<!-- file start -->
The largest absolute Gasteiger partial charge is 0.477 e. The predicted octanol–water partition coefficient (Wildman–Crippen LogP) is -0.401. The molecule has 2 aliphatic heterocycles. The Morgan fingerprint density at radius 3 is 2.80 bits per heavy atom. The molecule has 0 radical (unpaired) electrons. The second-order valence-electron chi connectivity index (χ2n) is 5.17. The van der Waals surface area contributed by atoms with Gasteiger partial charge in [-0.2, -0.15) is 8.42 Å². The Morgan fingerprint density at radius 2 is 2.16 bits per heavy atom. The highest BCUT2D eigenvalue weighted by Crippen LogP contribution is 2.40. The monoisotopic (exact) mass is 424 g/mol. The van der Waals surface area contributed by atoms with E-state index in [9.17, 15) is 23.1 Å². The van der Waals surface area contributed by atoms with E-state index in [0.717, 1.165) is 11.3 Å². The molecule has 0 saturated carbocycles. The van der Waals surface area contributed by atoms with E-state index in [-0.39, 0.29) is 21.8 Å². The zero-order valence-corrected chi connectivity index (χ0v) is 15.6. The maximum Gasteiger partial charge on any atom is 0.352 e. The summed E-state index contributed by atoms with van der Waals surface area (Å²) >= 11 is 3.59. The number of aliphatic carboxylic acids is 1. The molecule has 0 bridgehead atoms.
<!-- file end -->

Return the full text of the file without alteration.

The largest absolute Gasteiger partial charge is 0.477 e. The predicted octanol–water partition coefficient (Wildman–Crippen LogP) is -0.401. The molecule has 2 aliphatic heterocycles. The Morgan fingerprint density at radius 3 is 2.80 bits per heavy atom. The molecule has 0 radical (unpaired) electrons. The second-order valence-electron chi connectivity index (χ2n) is 5.17. The van der Waals surface area contributed by atoms with Gasteiger partial charge in [-0.2, -0.15) is 8.42 Å². The Morgan fingerprint density at radius 2 is 2.16 bits per heavy atom. The highest BCUT2D eigenvalue weighted by Crippen LogP contribution is 2.40. The monoisotopic (exact) mass is 424 g/mol. The van der Waals surface area contributed by atoms with E-state index in [9.17, 15) is 23.1 Å². The van der Waals surface area contributed by atoms with E-state index in [0.717, 1.165) is 11.3 Å². The molecule has 0 saturated carbocycles. The van der Waals surface area contributed by atoms with E-state index in [-0.39, 0.29) is 21.8 Å². The zero-order valence-corrected chi connectivity index (χ0v) is 15.6. The maximum Gasteiger partial charge on any atom is 0.352 e. The summed E-state index contributed by atoms with van der Waals surface area (Å²) >= 11 is 3.59. The number of aliphatic carboxylic acids is 1. The molecule has 0 bridgehead atoms.